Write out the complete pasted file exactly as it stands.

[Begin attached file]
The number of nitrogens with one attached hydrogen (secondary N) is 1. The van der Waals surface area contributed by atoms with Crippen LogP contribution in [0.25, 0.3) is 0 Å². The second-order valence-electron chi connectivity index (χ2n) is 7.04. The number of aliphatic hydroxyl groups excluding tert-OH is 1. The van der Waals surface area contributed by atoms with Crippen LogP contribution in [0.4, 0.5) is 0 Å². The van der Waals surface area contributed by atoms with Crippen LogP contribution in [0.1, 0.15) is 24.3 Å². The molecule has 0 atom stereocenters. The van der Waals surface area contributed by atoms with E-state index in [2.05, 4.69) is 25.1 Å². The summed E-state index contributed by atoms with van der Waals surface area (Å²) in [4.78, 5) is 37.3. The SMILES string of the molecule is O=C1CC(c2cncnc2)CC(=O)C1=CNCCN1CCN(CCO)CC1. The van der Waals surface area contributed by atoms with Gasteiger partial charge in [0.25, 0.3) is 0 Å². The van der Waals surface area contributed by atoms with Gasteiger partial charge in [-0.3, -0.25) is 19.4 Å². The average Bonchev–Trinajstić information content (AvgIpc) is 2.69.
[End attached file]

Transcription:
The number of nitrogens with one attached hydrogen (secondary N) is 1. The van der Waals surface area contributed by atoms with Crippen LogP contribution in [0.25, 0.3) is 0 Å². The second-order valence-electron chi connectivity index (χ2n) is 7.04. The number of aliphatic hydroxyl groups excluding tert-OH is 1. The van der Waals surface area contributed by atoms with Crippen LogP contribution in [0.4, 0.5) is 0 Å². The van der Waals surface area contributed by atoms with Crippen LogP contribution in [0.1, 0.15) is 24.3 Å². The molecule has 0 atom stereocenters. The van der Waals surface area contributed by atoms with E-state index in [2.05, 4.69) is 25.1 Å². The summed E-state index contributed by atoms with van der Waals surface area (Å²) in [4.78, 5) is 37.3. The SMILES string of the molecule is O=C1CC(c2cncnc2)CC(=O)C1=CNCCN1CCN(CCO)CC1. The van der Waals surface area contributed by atoms with Gasteiger partial charge in [0.25, 0.3) is 0 Å². The van der Waals surface area contributed by atoms with Gasteiger partial charge in [-0.3, -0.25) is 19.4 Å². The average Bonchev–Trinajstić information content (AvgIpc) is 2.69.